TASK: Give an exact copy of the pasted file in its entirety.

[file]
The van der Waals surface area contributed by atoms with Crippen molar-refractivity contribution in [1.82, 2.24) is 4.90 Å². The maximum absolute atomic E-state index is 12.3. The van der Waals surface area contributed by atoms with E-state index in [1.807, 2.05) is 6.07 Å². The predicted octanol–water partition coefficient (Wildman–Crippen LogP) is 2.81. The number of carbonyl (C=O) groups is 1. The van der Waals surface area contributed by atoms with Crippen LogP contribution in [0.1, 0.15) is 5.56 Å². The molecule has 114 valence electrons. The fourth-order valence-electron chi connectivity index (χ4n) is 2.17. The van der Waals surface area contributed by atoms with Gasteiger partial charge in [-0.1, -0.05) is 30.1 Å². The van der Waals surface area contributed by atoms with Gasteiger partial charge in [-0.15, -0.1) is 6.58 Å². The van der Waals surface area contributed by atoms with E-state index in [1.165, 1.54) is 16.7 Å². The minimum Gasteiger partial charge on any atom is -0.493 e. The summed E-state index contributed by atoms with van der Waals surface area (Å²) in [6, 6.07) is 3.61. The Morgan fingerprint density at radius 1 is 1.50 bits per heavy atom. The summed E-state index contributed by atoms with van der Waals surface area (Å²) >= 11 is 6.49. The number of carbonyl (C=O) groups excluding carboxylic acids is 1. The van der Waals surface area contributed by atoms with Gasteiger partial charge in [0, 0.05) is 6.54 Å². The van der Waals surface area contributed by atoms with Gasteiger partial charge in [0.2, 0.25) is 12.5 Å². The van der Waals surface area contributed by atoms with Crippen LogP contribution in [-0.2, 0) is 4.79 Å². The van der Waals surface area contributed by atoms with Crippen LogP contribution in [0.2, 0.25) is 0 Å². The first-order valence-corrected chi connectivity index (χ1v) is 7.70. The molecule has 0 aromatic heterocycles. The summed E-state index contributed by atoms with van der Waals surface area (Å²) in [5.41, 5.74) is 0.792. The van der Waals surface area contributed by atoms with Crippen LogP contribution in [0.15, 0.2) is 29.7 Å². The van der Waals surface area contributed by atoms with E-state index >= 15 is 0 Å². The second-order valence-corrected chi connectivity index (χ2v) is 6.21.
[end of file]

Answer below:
The van der Waals surface area contributed by atoms with Crippen molar-refractivity contribution in [1.82, 2.24) is 4.90 Å². The maximum absolute atomic E-state index is 12.3. The van der Waals surface area contributed by atoms with E-state index in [1.807, 2.05) is 6.07 Å². The predicted octanol–water partition coefficient (Wildman–Crippen LogP) is 2.81. The number of carbonyl (C=O) groups is 1. The van der Waals surface area contributed by atoms with Crippen LogP contribution in [0.1, 0.15) is 5.56 Å². The molecule has 114 valence electrons. The fourth-order valence-electron chi connectivity index (χ4n) is 2.17. The van der Waals surface area contributed by atoms with Gasteiger partial charge in [-0.1, -0.05) is 30.1 Å². The van der Waals surface area contributed by atoms with Gasteiger partial charge in [-0.15, -0.1) is 6.58 Å². The van der Waals surface area contributed by atoms with E-state index in [1.165, 1.54) is 16.7 Å². The minimum Gasteiger partial charge on any atom is -0.493 e. The summed E-state index contributed by atoms with van der Waals surface area (Å²) in [6, 6.07) is 3.61. The Morgan fingerprint density at radius 1 is 1.50 bits per heavy atom. The summed E-state index contributed by atoms with van der Waals surface area (Å²) >= 11 is 6.49. The number of carbonyl (C=O) groups excluding carboxylic acids is 1. The van der Waals surface area contributed by atoms with Gasteiger partial charge in [0, 0.05) is 6.54 Å². The van der Waals surface area contributed by atoms with Gasteiger partial charge in [0.2, 0.25) is 12.5 Å². The van der Waals surface area contributed by atoms with Crippen LogP contribution in [-0.2, 0) is 4.79 Å². The van der Waals surface area contributed by atoms with Crippen LogP contribution in [0.2, 0.25) is 0 Å². The first-order valence-corrected chi connectivity index (χ1v) is 7.70. The molecule has 0 aromatic heterocycles. The summed E-state index contributed by atoms with van der Waals surface area (Å²) in [5.41, 5.74) is 0.792. The van der Waals surface area contributed by atoms with Crippen LogP contribution in [0.15, 0.2) is 29.7 Å². The van der Waals surface area contributed by atoms with E-state index >= 15 is 0 Å². The second-order valence-corrected chi connectivity index (χ2v) is 6.21.